The entire Little House on the Prairie series was also a favorite.  When I was younger I often thought I was born into the wrong era and thought it would be fun to live during a time when things were so unknown and there was so much to explore.  Days were filled with manual labor and nights filled with eating maple syrup covered snow balls and singing around the fire.  Sometimes I still dream of a life like that. Plus, Laura was so darn spunky and she didn’t adhere to the “rules”. A girl after my own heart. My parents read these aloud to us.

I would be remiss not to mention the George MacDonald books, which I couldn’t put down as a youngster.   I loved fairy tales and I believe these stories fueled my desire to be a fairy when I “grew up”.  If I am remembering correctly (it has been a long time since I read these) the main princess was a lot more realistic and courageous than other wimpy princesses that I read about.  I’ll have to re-read to see if I’m right! MacDonald wrote a whole bunch of books about princesses and I think I read them all.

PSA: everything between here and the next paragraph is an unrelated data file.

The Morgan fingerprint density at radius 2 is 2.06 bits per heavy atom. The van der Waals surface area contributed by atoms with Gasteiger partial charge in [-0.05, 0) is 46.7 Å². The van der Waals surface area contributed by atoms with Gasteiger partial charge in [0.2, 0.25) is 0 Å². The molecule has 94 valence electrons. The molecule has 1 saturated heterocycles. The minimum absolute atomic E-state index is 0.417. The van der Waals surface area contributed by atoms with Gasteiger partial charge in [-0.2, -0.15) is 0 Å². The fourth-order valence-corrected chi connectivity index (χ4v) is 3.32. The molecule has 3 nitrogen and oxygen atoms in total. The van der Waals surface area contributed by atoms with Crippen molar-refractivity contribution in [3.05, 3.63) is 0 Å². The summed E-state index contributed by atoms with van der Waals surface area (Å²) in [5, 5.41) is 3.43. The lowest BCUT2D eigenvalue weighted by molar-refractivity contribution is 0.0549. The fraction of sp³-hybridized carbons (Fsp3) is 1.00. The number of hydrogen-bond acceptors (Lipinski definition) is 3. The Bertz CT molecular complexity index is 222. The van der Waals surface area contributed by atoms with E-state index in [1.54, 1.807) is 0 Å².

Some other favorites included: Blueberries for Sal, Miss Rumphius, The Chronicles of Narnia, Children of the Forest, The Tomtom and the Fox, From the Mixed Up Files of Mrs. Basil E. Frankweiler, The Borrowers, Harriet the Spy, Judy Blume Books (especially Deenie), Island of the Blue Dolphin, any Roald Dahl book,  Lois Lowry Books, The Sweet Valley High Books (oh man, they were so bad they were good!), The Fear Street Series by R.L. Stine,  and Christopher Pike books.  Of course there were many more, but these are the ones that stick out in my memory.  What are some of your childhood favorites?

My birthday: a reflection of some moments in my Life

19 Sep